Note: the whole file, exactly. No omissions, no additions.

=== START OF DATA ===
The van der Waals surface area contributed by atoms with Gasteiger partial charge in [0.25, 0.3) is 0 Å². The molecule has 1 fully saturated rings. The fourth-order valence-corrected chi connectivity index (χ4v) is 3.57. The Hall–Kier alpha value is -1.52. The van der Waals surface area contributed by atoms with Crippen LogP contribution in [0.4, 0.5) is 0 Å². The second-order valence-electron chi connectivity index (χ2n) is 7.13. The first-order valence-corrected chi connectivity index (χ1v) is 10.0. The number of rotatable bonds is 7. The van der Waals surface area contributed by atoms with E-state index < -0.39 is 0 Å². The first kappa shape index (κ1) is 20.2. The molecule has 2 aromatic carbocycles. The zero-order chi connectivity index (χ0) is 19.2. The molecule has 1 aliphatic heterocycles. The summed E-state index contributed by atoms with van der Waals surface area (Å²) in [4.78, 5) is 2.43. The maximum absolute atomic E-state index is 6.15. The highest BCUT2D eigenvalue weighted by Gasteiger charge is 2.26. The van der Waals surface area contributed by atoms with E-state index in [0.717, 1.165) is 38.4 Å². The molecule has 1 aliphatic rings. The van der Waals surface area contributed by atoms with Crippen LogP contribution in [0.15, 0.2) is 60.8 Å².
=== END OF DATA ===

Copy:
The van der Waals surface area contributed by atoms with Gasteiger partial charge in [0.25, 0.3) is 0 Å². The molecule has 1 fully saturated rings. The fourth-order valence-corrected chi connectivity index (χ4v) is 3.57. The Hall–Kier alpha value is -1.52. The van der Waals surface area contributed by atoms with Crippen LogP contribution in [0.4, 0.5) is 0 Å². The second-order valence-electron chi connectivity index (χ2n) is 7.13. The first-order valence-corrected chi connectivity index (χ1v) is 10.0. The number of rotatable bonds is 7. The van der Waals surface area contributed by atoms with E-state index < -0.39 is 0 Å². The first kappa shape index (κ1) is 20.2. The molecule has 2 aromatic carbocycles. The zero-order chi connectivity index (χ0) is 19.2. The molecule has 1 aliphatic heterocycles. The summed E-state index contributed by atoms with van der Waals surface area (Å²) in [4.78, 5) is 2.43. The maximum absolute atomic E-state index is 6.15. The highest BCUT2D eigenvalue weighted by Gasteiger charge is 2.26. The van der Waals surface area contributed by atoms with E-state index in [0.717, 1.165) is 38.4 Å². The molecule has 1 aliphatic rings. The van der Waals surface area contributed by atoms with Crippen LogP contribution in [0.15, 0.2) is 60.8 Å².